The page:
Monday, April 26, 2010

Groundhog Day: Cork Hammer Mayo in Croke Park

Cork 1-17
Mayo 0-12

Groundhog Day in Croke Park for Mayo. All week we listened to this old palaver about a new team, not intimidated by Heaney and Nallen’s old bones in the dressing room, depressing reminder of past failures. This was new-look Mayo, looking to their youth, listening to the sports psychologists, making things happen and all the rest of it.

What did we get instead? We got a throwback to the mid-nineties. The last fifteen years have been a golden era of Mayo football, but all the great qualities of those Mayo teams, not least their great hearts, went right down the Swanee River yesterday in another horror show fully in keeping with the Bad Old Days of Mayo football.

Yesterday, Mayo delivered a display that was true to the county’s most heart-breaking traditions, a display that predates the memories of the majority of Mayo players in the current panel. Castlebar 1986. Castlebar 1987. Tuam 1990. Croke Park 1992. Croke Park 1993. Roscommon 1994. Tuam 1995. Here it all was again, just like we remembered it, better even than the new A-Team movie.

The stagefright. The crippling fear of losing that denies even the possibility of winning. The abdication of responsibility in the forward line. The bizarre decision-making, that saw Alan Dillon setting up Trevor Mortimer to shoot when any even causal observer of Mayo football in the past decade would prefer to see that possession travelling the other way around. Especially if your car was parked within the blasting rang.

The most bizarre thing about the display yesterday was the inertia of it. The game opened in silence, like the teams were playing in the garden of a nursing home and didn’t want to scare the old folks. It was quickly obvious that Mayo were having a Mayo – if you put the forward line into individual barrels and rolled them down the shale of Croagh Patrick they could not arrive in Murrisk more disorientated than they appeared against Cork yesterday.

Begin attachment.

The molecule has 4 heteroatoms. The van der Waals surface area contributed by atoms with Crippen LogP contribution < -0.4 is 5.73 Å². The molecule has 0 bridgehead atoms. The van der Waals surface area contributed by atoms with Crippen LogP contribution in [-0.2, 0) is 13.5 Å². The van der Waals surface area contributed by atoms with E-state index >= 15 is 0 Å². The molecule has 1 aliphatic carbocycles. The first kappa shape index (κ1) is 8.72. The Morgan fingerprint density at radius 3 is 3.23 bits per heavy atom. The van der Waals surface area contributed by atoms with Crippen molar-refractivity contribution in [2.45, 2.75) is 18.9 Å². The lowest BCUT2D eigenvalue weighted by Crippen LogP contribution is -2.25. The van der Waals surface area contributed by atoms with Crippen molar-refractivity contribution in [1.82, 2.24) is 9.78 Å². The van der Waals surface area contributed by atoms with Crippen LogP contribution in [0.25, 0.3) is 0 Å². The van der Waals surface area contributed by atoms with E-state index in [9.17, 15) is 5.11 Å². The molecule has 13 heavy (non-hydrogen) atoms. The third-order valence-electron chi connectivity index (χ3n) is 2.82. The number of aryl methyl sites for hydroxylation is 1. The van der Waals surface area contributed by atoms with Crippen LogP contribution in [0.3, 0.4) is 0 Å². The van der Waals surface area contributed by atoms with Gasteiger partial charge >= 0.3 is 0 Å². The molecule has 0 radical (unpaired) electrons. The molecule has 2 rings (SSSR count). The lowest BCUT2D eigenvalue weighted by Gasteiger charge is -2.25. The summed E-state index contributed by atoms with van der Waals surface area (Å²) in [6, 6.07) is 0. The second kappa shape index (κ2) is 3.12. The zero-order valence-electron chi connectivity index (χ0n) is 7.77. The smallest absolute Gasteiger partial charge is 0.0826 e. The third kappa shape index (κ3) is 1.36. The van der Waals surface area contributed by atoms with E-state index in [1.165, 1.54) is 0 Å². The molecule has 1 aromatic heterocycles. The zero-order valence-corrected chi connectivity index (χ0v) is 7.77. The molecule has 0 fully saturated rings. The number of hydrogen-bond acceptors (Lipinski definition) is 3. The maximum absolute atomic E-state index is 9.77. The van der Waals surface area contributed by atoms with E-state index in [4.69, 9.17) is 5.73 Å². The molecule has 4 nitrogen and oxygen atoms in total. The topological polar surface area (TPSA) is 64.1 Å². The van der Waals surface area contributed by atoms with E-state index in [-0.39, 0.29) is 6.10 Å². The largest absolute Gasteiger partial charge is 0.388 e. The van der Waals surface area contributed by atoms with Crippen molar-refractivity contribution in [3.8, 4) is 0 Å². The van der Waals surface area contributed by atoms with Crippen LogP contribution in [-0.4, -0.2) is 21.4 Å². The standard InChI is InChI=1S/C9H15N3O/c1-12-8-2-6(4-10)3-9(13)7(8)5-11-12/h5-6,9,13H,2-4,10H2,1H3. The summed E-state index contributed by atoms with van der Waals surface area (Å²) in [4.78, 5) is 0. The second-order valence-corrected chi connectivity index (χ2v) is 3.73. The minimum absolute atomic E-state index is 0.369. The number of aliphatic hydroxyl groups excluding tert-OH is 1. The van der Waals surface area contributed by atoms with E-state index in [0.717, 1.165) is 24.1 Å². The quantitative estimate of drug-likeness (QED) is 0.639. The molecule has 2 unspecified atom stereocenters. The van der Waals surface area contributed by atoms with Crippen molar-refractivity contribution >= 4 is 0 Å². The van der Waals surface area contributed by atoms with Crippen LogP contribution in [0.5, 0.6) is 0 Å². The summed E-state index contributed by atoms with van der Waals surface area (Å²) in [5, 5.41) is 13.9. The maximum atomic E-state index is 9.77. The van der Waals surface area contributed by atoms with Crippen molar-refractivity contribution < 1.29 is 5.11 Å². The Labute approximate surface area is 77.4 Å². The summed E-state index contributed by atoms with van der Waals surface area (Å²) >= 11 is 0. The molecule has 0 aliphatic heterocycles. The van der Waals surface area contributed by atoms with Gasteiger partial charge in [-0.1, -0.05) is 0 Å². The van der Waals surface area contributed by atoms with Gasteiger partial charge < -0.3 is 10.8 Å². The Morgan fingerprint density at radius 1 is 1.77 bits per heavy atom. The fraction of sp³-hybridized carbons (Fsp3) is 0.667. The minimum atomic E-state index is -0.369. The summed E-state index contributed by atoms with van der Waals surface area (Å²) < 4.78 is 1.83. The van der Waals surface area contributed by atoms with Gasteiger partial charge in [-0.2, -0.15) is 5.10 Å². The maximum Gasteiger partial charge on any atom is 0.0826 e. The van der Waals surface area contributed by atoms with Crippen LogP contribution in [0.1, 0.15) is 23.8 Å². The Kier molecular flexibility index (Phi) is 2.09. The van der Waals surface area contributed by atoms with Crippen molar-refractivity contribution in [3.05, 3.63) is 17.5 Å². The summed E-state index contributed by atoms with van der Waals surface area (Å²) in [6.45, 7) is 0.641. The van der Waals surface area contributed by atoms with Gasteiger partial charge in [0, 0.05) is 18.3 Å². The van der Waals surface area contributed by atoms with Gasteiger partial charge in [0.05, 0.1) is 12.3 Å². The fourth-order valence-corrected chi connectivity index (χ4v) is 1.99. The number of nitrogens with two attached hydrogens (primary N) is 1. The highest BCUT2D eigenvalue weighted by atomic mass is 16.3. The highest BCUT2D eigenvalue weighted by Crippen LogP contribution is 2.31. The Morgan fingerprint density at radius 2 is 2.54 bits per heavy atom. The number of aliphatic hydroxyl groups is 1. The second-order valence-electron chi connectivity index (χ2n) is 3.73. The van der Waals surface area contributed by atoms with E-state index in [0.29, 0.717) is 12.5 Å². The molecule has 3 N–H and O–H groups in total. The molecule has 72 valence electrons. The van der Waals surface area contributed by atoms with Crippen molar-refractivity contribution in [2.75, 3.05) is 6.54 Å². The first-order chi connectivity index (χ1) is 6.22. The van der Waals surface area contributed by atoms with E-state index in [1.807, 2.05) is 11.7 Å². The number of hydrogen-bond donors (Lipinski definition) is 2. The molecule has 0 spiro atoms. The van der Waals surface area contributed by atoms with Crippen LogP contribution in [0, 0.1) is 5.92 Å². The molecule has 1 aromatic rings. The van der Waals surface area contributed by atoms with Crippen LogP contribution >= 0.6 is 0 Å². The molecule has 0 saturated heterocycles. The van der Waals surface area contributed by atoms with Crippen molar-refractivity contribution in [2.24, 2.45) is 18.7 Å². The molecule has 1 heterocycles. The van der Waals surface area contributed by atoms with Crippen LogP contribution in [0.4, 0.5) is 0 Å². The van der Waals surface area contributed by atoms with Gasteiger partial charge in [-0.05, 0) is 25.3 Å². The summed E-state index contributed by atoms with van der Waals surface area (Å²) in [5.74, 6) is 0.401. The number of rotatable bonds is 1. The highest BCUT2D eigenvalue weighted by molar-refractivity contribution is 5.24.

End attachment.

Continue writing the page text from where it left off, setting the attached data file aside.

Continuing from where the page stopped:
Which made it even more upsetting that nothing was done. The Mayo News podcast told us last week about how the Mayo team, in dealing with their trauma after losing to Meath, were now under instructions from their sports psychologist to take responsibility and make things happen when they saw games running away from them. Instead, we reverted right back to twentieth-century Mayo, heads down while Corkmen cracked over points like they were in a training run.

As the game slipped away, this was a golden opportunity to see what Mayo were made of. A golden opportunity to unleash McGarrity, Harte, Kilcoyne, Barry Moran or Tom Cuniffe and say get out there son, and come back with your name on the jersey!

Didn’t happen. McGarrity came on at the half – for Ronaldson, astonishingly, thus reducing Mayo’s scoring threat even more – but by the time Kilcoyne, Harte and Barry Moran appeared the last post has been well and truly sounded, as the shadow of Ben Bulben looked suddenly ominous for the first weekend in June.

Sunday’s wasn’t the worst Mayo defeat ever – this is only the league, of course, and the bar is set pretty dang high for Mayo’s Worst Day Ever – but if the circle that Mayo are travelling in gets any tighter, they will soon be able to see their own tails wagging in the gloaming ahead of them.

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